Those experiences that were most valuable to the career I’ve spent the last 34 years pursuing had very little to do with the design of fire protection, plumbing and piping systems in the industrial world. It was through the study of music, architecture, art, and a life-long pursuit of photography, that I gained my skills in problem solving. In fact, the only reason I could exist and stay in this field (outside of the pay) was that every project I took on, I treated as a visual problem to solve… That’s not a difficult approach, especially when pen is put to paper (and that’s actually quite literal – all of my work prior to the early 1990’s was ink on paper, vellum, or plastic). One has to have an actual, visible goal before the ink goes down on the medium. That’s not to say that there are not technical problems. Systems have to work properly – fluids flow through pipe in a fairly predictable way (ruled by physics and math); and then there are the other (often irrational) rules to deal with; codes, standards, client needs, and barriers in the physical world. My early mentors in the visual field were Howard Warshaw, William Garnett, Walter Gabrielson, and Robert Heineken. Whether it was picking up a camera to make an image, taking charcoal to paper, carving tool to wood or linoleum, or drafting pen to vellum (or as I near retirement, operate a mouse and keyboard), the solution to any construction problem comes to me in a visual form and then I make sure that the solution is supported by the physical world, local codes, industry standards, Insurance companies and the client’s needs. There is never an “Ah, ha!” moment. I’m given a task that I turn into a visual study followed by supporting information (I have a very large technical library – I do not want to clutter my mind – I just need to know where to find that supporting data). All of my problem solving is a slow, thoughtful process, moving through time… I have often, throughout my career, fallen back on remembered discussions (often heated) with my mentors about how the visual world impacts all of us.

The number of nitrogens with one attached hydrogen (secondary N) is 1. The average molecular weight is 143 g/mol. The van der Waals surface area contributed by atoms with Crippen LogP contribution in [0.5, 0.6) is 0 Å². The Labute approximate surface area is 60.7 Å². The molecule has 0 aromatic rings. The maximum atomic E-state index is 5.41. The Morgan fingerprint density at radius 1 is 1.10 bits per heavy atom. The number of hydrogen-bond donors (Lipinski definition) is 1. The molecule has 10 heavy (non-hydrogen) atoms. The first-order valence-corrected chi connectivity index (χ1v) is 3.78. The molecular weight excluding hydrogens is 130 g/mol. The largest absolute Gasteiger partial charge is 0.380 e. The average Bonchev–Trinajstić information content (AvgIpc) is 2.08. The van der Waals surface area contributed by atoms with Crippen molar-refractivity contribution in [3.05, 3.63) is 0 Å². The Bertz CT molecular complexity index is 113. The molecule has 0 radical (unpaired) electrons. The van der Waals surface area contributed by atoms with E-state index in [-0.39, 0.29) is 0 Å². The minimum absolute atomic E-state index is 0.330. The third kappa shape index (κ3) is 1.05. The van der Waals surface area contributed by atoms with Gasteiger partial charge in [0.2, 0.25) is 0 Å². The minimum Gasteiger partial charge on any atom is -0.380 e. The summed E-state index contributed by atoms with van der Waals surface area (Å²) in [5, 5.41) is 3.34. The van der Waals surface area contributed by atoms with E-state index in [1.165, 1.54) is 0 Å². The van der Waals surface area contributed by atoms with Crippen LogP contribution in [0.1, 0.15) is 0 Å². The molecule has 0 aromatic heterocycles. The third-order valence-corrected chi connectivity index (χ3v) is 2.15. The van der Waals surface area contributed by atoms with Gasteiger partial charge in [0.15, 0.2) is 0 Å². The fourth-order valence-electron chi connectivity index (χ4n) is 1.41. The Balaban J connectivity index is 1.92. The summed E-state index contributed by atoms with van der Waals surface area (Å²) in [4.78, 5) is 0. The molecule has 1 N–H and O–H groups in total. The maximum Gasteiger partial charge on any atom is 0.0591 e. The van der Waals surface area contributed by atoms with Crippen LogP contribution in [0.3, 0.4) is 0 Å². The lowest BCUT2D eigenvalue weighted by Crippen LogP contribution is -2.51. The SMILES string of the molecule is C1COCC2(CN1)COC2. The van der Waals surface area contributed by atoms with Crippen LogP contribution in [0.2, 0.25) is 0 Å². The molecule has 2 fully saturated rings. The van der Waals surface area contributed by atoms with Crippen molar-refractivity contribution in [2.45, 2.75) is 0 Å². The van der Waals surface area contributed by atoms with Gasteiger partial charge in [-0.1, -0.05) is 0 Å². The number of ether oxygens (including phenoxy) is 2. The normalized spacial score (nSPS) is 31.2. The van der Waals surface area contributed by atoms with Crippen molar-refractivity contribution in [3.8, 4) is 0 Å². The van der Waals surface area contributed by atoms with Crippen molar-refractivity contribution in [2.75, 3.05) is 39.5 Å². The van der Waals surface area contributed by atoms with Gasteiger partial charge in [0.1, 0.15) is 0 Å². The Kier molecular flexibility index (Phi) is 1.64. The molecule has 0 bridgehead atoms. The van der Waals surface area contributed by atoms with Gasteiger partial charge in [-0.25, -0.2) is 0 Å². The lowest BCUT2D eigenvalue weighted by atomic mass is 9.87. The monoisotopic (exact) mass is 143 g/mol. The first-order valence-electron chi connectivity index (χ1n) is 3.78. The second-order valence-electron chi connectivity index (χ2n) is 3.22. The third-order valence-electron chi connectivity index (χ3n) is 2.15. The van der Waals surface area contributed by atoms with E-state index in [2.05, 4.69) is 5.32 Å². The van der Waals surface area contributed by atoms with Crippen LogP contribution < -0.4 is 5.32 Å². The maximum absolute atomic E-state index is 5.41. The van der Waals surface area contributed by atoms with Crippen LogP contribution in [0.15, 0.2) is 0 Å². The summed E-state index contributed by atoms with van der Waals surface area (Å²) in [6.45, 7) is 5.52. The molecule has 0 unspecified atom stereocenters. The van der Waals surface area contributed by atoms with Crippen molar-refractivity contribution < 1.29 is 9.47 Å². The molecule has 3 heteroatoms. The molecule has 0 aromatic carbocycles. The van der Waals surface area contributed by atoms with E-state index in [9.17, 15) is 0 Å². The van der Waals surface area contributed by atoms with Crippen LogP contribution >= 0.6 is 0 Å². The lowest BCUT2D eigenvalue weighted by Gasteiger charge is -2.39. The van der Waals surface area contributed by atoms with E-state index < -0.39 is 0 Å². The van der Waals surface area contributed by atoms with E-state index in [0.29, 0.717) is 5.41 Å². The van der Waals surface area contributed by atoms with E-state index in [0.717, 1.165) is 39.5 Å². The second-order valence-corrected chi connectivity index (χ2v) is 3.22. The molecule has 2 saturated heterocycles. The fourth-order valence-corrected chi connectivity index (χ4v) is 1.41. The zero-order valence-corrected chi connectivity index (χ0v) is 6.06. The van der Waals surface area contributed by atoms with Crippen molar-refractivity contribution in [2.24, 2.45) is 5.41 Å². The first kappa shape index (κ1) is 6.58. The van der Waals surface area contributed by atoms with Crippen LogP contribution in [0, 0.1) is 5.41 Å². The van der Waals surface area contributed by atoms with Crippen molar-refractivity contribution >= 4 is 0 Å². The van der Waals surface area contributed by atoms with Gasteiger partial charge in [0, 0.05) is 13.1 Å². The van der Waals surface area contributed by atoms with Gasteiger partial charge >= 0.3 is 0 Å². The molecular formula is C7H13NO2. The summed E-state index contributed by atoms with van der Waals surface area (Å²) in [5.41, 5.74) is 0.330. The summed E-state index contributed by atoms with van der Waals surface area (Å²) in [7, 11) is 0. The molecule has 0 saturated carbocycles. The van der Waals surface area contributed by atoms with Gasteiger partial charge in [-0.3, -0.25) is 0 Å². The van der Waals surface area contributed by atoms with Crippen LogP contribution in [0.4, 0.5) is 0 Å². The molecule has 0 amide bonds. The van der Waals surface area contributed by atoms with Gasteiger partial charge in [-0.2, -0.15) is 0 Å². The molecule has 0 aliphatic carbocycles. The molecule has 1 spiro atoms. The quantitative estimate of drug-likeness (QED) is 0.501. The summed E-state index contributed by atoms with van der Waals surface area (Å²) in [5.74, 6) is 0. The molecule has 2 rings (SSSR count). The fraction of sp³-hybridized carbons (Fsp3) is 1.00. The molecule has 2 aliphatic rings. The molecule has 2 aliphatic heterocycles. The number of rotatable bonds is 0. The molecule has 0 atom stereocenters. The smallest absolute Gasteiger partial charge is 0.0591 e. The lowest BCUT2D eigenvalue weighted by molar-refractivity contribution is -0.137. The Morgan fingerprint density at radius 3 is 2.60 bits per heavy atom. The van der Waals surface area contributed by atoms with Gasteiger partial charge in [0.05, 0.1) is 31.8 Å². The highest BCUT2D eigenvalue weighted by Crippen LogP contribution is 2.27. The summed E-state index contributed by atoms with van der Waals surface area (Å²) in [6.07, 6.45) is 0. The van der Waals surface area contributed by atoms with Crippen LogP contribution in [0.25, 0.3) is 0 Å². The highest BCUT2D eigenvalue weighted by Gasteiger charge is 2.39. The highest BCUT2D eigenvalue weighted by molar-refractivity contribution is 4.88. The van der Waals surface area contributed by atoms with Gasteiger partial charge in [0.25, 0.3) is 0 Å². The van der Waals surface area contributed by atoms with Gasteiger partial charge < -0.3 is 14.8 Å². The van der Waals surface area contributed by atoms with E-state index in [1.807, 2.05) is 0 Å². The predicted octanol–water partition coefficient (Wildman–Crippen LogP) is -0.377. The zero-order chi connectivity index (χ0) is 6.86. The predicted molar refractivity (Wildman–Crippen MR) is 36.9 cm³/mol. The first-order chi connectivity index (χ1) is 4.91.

As a working professional, what changes have you seen in your industry that have significantly affected how you work?